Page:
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Science Confirms Rewatching Your Favorite TV Series Is Good For You

Are you a creature of habit? Do you like to curl up with a good book knowing that it's good because you've read it before? Will you binge your favorite shows on Netflix over and over even though there are newer titles available to watch? While some people may think you're wasting your time re-watching or re-reading when there are so many new options to explore, science has confirmed that rewatching your favorite show or rereading your favorite book is actually good for you.

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A study conducted in 2012 published by The University of Chicago Press in the Journal of Consumer Research has recently resurfaced, illustrating that re-watching your favorite television show can actually bring you happiness. Thanks to streaming networks like Netflix and Hulu, viewers now have more choice than ever to indulge in some nostalgia and re-watch those old series they once loved.

The study shows that those who choose to re-watch — or re-consume as the study calls it — a favorite television show or book do so not because it's easy and routine but because there's a certain joy in being able to find new and exciting differences each time. Re-consuming provides comfort for the watcher or reader in knowing that they'll enjoy the time they've spent indulging in their leisure time. Of course, that choose to re-watch their favorite television shows probably knew that already.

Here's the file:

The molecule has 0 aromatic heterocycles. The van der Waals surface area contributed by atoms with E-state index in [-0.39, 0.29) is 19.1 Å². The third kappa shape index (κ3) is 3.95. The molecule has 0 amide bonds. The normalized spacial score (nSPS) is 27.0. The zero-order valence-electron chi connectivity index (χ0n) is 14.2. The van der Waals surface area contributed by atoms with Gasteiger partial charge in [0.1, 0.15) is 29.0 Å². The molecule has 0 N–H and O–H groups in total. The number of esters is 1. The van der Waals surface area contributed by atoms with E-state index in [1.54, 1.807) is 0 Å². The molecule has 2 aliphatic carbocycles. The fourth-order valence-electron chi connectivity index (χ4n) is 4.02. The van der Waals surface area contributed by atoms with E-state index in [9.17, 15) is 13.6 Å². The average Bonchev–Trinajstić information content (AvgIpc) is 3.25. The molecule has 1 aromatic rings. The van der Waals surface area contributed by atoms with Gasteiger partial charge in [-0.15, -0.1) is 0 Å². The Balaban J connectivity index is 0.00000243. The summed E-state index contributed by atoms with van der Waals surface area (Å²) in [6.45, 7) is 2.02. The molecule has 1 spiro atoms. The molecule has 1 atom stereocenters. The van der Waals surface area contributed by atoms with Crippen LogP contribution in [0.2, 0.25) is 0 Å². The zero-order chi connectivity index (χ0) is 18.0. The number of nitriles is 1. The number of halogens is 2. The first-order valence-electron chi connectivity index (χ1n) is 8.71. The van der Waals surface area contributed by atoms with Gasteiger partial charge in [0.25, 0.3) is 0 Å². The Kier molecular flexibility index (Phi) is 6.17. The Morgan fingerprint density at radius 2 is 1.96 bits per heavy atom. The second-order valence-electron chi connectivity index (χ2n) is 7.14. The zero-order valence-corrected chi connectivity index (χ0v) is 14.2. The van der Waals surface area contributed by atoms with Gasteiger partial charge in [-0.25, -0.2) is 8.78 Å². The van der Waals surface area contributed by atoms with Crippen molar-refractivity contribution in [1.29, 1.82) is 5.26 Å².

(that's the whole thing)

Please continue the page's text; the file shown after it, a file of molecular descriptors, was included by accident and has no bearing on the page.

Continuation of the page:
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"The reexperiences of books, places, and movies documented in our inquiry were sought not because of the efficiency or automaticity associated with routine purchases but instead because of their richness in meaning, depth, and uplifting abilities," the study stated, adding that those who choose to re-consume a movie, book or television show find it just as rewarding each additional time they watch or read than they did the first time.

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"We find that consumers who chose to repeat hedonic experiences even just once are expressing and affirming their individual experience and its special meanings to them," the study's authors Cristel Antonia Russell and Sidney J. Levy found as a result of their study.

Neel Burton, author of Heaven and Hell: The Psychology of the Emotions, told The Huffington Post that nostalgia also has a lot to do with why we like to re-watch shows we've seen before. "There are a great deal of things that we do not at all feel compelled to re-watch or re-read, particularly in a world in which we have access to virtually limitless entertainment and cultural material. The things that we do feel compelled to re-watch or re-read are those that provide us with either comfort or perspective," Burton stated.

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"Our everyday is humdrum, often even absurd," Burton explained. "Nostalgia can lend us much-needed context, perspective and direction, reminding and reassuring us that our life is not as banal as it may seem. It also tells us that there have been -- and will once again be -- meaningful moments and experiences."

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